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Video: Choosing Materials for Bathrooms or Wet Areas
Now playing: Choosing Materials for Bathrooms or Wet Areas
When it comes to choosing materials for wet areas – whether it’s a commercial restroom or residential bathroom, it’s important to consider both the aesthetics and performance characteristics.
Popular choices for wet areas include: Natural stone, (such as: Marble, Limestone, Quartzite, Travertine, Basalt, Schist and Slate), as well as porcelain tile, ceramic tile, engineered stone and glass tile.
But before making your selection, consider the following technical characteristics to ensure that you’re selecting the material that works best for your project:
1) The material’s Absorption Rating
Materials with a Minimal Absorption rate (i.e. some Engineered Stone or Porcelain Tile) are virtually non-porous and no sealer is required. These materials are less likely to stain, and they are typically easier to maintain.
Materials with a Moderate Absorption rate are resistant to staining due to low porosity, but not impervious.
Materials with A High Absorption rate are prone to staining but can still be used. Always seal natural stone prior to use.
You’ll also want to make sure that the material won’t effloresce, which is when a white film develops on the material. This usually happens on dark, porous limestone. Your stone provider should be able to point you in the right direction.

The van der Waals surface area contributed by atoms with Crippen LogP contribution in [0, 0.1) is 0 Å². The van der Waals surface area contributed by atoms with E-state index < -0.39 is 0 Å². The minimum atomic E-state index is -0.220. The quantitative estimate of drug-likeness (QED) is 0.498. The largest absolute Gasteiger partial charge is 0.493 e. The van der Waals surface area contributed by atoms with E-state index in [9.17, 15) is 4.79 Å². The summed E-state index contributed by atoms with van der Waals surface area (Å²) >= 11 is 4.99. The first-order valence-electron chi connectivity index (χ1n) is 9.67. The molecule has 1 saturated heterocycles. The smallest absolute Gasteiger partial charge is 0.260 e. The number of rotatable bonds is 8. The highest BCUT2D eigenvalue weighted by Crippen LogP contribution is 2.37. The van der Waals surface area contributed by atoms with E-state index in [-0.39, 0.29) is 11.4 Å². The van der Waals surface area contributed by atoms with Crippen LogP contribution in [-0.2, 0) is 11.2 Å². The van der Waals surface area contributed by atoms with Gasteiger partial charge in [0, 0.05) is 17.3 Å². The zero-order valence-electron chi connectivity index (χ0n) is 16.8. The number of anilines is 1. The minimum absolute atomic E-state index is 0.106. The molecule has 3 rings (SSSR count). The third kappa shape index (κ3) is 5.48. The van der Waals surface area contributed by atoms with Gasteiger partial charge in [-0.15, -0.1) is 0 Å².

2) The material’s Likelihood to React to Acid
Acidic cleaners and other acidic pollutants will etch materials that contain calcium or magnesium carbonate (i.e. marble, limestone and travertine). Materials rated as Moderately Sensitive or Highly Sensitive will patina more rapidly than materials rated as Minimally Sensitive. If you choose a material that is sensitive to acid, be sure to understand the cleaning and maintenance products that should be used.
3) The Material’s Slip Resistance
For floors in the shower and anywhere water is likely to accumulate, check the material’s COF or DCOF, which stands for coefficient of friction or dynamic coefficient of friction. A higher COF or DCOF means higher slip resistance.
Be sure to evaluate the material’s technical performance characteristics before making a selection. And remember – always seal natural stone prior to use.
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